‘Love at First Fight’

3 min


Nina Reyes

‘Love at First Fight’

When Alys Daly met Dan Peters in August 2018 through the dating app Bumble, she was no dating neophyte.


She’d been at it for decades, actually, and had developed a board game, “Landing Mr. Right,” which was designed to help women attain a sense of levity during the tribulations of dating. She had also written a weekly dating-advice column (“Get in the Game!” in the online West Palm Beach Magazine).

She had plenty of material to work with, in other words, but maintained a sense of optimism and good humor.

“Everything around the game and column was laughter and inspiration, making women feel like they are not alone, and when something doesn’t work out, stay in there,” she said. “We’ve all had those experiences. It’s going to get better.”

Her first date with Mr. Peters lasted longer than the valets’ shift at the restaurant in Palm Beach Gardens, Fla., where they met, and as they walked to their cars, Mr. Peters said to her, “Alys with a ‘y,’ you intrigue me.”

“And I said, ‘Thanks, Dan from Jersey,’ and he gave me a kiss,” she said. “It was a very special moment.”

Mr. Peters, 56, had just moved to Jupiter, Fla. He was divorced, with three grown sons, and is the managing director of the Valentiam Group, an advisory firm in Morristown, N.J., that specializes in transfer pricing and tax valuation services. He both graduated and received an M.B.A. from the University of Pittsburgh.

Ms. Daly, 50, was then the public relations manager for Florida Power and Light Company’s solar-development business unit. She graduated from Florida International University.

The next day, the two had a second date.

“I knew right away this was a woman I could find my life partner in,” Mr. Peters said.


But maybe a half-dozen dates into their relationship, after a movie, Ms. Daly found herself passionately debating Mr. Peters about an issue of little consequence to either of them.

“I thought, ‘I don’t want to be on an emotional roller coaster with someone who gets very angry over small things — I just don’t want to do that,’” he said. “As much as I think of this woman, if that’s the way it’s going to be, I’ll just let it go.”

“I realized the next day that, Daly, you kind of messed that up — what were you thinking?” she said. “I called him to apologize.”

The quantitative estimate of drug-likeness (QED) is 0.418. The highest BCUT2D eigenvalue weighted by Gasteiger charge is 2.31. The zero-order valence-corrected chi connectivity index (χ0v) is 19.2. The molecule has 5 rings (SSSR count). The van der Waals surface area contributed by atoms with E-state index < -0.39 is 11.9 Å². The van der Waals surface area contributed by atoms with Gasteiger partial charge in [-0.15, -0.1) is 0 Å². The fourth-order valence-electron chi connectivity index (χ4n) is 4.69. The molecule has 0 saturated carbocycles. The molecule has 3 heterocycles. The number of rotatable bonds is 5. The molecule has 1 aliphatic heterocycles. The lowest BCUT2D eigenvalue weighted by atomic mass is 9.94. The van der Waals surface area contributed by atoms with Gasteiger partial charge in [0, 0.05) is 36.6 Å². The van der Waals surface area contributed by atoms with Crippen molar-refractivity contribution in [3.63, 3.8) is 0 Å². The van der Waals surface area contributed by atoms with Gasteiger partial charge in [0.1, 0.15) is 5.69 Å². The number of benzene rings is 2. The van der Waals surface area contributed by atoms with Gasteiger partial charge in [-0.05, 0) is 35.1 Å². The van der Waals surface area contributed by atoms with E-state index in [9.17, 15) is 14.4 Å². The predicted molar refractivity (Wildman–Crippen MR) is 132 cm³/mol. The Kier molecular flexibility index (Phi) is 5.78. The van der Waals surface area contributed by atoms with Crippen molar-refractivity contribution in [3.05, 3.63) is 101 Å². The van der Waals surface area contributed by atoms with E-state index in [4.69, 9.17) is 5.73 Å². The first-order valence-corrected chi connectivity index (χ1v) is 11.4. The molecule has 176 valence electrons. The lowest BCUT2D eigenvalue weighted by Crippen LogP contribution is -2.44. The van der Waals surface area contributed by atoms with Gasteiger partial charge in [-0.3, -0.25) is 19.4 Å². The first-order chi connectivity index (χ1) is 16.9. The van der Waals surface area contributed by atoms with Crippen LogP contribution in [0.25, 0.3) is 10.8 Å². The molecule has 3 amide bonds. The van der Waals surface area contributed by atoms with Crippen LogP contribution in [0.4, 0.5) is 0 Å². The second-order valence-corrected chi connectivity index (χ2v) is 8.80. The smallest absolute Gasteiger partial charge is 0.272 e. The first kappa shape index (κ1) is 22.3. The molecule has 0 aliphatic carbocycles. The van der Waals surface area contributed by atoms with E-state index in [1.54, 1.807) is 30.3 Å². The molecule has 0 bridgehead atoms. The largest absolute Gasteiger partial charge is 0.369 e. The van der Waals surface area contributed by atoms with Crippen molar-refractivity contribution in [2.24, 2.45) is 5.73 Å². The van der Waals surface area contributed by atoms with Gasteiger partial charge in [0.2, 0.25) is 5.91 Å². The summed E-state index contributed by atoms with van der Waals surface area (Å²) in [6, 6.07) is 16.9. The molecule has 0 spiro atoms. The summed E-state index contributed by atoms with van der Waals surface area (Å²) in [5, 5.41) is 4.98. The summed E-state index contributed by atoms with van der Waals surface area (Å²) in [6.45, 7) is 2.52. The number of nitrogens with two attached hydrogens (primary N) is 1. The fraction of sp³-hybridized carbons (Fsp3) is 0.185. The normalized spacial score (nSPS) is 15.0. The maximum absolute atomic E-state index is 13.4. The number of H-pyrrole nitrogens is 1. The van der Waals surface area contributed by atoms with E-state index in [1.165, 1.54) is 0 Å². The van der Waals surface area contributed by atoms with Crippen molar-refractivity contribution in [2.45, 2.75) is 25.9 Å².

The two got together to talk the matter through. As they talked, Ms. Daly felt something she’d never, in all her years of dating, experienced before.

“I realized I was in love with him,” she said. “His honesty and his thoughtfulness just gave me butterflies in my stomach. The only problem was that he was about to break up with me.”

But he didn’t. “She came back to me, and was willing to discuss it,” he said. And so he recalled thinking to himself, “This works. This is the sort of person I can be happy with, and I shouldn’t walk away from this opportunity.”

The two went out to dinner again the following night, and have been together since.

“It was love at first fight,” Ms. Daly said.


On Nov. 13, the couple was married at the Martin County Courthouse in Stuart, Fla. Genevieve Barrett Jones, a deputy clerk of the court, officiated.

Like their romance, their wedding was not an altogether straightforward affair.

“This is round — I’ve stopped counting — I think Round 4 of our plan,” Ms. Daly said.

They called off their original wedding after the arrival of the coronavirus pandemic, and an alternative plan in Saratoga, N.Y., was foiled when New York State announced a quarantine requirement for out-of-state visitors. The two-year anniversary of their first date, in August, became the next possibility, but was scrapped when a close family member fell ill.

And then, with their marriage license about to expire, they abandoned a plan to marry in October after Ms. Daly’s purse was stolen, which, of course, necessitated all manner of cancellations, renewals and reams of paperwork. So with all that already behind them, Ms. Daly didn’t blink when the date set for their marriage turned out to be one that another couple might view as inauspicious.

“I called to get the marriage license, and said we want to book the ceremony, too,” Ms. Daly said. “Friday is a great day for us. And she said, the 13th? And I thought, what could be more fitting than Friday the 13th, 2020?”


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